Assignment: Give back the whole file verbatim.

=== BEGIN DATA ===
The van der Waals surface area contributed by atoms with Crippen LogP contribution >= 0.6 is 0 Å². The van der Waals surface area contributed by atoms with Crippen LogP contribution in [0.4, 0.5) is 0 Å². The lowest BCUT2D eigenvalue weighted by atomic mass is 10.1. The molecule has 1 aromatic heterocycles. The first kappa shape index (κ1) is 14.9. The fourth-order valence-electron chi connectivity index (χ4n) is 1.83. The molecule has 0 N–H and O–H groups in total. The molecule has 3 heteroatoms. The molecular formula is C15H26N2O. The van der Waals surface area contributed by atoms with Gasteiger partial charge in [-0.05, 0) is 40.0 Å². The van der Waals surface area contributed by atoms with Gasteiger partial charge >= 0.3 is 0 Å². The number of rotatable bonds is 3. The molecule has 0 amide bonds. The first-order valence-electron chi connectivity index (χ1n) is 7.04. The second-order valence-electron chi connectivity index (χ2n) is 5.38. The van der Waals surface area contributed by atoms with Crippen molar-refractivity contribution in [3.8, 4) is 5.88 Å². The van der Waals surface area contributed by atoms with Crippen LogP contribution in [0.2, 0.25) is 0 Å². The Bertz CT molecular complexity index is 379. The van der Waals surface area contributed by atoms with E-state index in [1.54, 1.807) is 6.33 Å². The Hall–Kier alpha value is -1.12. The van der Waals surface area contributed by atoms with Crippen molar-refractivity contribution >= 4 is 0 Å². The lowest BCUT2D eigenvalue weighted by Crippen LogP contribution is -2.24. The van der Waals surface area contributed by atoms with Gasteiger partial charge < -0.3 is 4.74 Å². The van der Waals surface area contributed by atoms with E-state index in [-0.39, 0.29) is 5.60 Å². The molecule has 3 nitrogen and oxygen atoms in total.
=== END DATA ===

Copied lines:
The van der Waals surface area contributed by atoms with Crippen LogP contribution >= 0.6 is 0 Å². The van der Waals surface area contributed by atoms with Crippen LogP contribution in [0.4, 0.5) is 0 Å². The lowest BCUT2D eigenvalue weighted by atomic mass is 10.1. The molecule has 1 aromatic heterocycles. The first kappa shape index (κ1) is 14.9. The fourth-order valence-electron chi connectivity index (χ4n) is 1.83. The molecule has 0 N–H and O–H groups in total. The molecule has 3 heteroatoms. The molecular formula is C15H26N2O. The van der Waals surface area contributed by atoms with Gasteiger partial charge in [-0.05, 0) is 40.0 Å². The van der Waals surface area contributed by atoms with Gasteiger partial charge >= 0.3 is 0 Å². The number of rotatable bonds is 3. The molecule has 0 amide bonds. The first-order valence-electron chi connectivity index (χ1n) is 7.04. The second-order valence-electron chi connectivity index (χ2n) is 5.38. The van der Waals surface area contributed by atoms with Crippen molar-refractivity contribution in [3.8, 4) is 5.88 Å². The van der Waals surface area contributed by atoms with Crippen LogP contribution in [0.2, 0.25) is 0 Å². The Bertz CT molecular complexity index is 379. The van der Waals surface area contributed by atoms with E-state index in [1.54, 1.807) is 6.33 Å². The Hall–Kier alpha value is -1.12. The van der Waals surface area contributed by atoms with Crippen molar-refractivity contribution >= 4 is 0 Å². The lowest BCUT2D eigenvalue weighted by Crippen LogP contribution is -2.24. The van der Waals surface area contributed by atoms with Gasteiger partial charge < -0.3 is 4.74 Å². The van der Waals surface area contributed by atoms with E-state index in [-0.39, 0.29) is 5.60 Å². The molecule has 3 nitrogen and oxygen atoms in total.